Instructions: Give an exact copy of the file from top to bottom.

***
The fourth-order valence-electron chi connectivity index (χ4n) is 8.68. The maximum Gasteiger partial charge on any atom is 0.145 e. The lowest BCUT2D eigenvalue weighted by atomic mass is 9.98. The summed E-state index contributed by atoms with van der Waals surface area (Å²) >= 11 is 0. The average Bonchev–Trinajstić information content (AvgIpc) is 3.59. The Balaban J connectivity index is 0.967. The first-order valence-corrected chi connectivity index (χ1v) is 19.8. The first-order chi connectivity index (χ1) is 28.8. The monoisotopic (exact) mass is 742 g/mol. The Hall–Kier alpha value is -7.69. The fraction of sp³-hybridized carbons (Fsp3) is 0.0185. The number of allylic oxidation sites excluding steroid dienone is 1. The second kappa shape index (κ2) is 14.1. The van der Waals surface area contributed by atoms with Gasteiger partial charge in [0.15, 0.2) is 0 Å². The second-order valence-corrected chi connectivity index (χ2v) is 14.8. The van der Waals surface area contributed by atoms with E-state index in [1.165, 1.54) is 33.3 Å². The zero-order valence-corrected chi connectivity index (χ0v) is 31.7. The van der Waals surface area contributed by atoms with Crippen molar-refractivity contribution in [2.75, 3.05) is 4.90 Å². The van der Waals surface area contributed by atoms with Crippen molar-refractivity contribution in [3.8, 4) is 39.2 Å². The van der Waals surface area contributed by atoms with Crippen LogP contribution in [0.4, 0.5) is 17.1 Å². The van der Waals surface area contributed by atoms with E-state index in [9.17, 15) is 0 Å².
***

The fourth-order valence-electron chi connectivity index (χ4n) is 8.68. The maximum Gasteiger partial charge on any atom is 0.145 e. The lowest BCUT2D eigenvalue weighted by atomic mass is 9.98. The summed E-state index contributed by atoms with van der Waals surface area (Å²) >= 11 is 0. The average Bonchev–Trinajstić information content (AvgIpc) is 3.59. The Balaban J connectivity index is 0.967. The first-order valence-corrected chi connectivity index (χ1v) is 19.8. The first-order chi connectivity index (χ1) is 28.8. The monoisotopic (exact) mass is 742 g/mol. The Hall–Kier alpha value is -7.69. The fraction of sp³-hybridized carbons (Fsp3) is 0.0185. The number of allylic oxidation sites excluding steroid dienone is 1. The second kappa shape index (κ2) is 14.1. The van der Waals surface area contributed by atoms with Gasteiger partial charge in [0.15, 0.2) is 0 Å². The second-order valence-corrected chi connectivity index (χ2v) is 14.8. The van der Waals surface area contributed by atoms with E-state index in [1.165, 1.54) is 33.3 Å². The zero-order valence-corrected chi connectivity index (χ0v) is 31.7. The van der Waals surface area contributed by atoms with Crippen molar-refractivity contribution in [2.75, 3.05) is 4.90 Å². The van der Waals surface area contributed by atoms with Crippen molar-refractivity contribution in [3.8, 4) is 39.2 Å². The van der Waals surface area contributed by atoms with Crippen LogP contribution in [0.4, 0.5) is 17.1 Å². The van der Waals surface area contributed by atoms with E-state index in [9.17, 15) is 0 Å².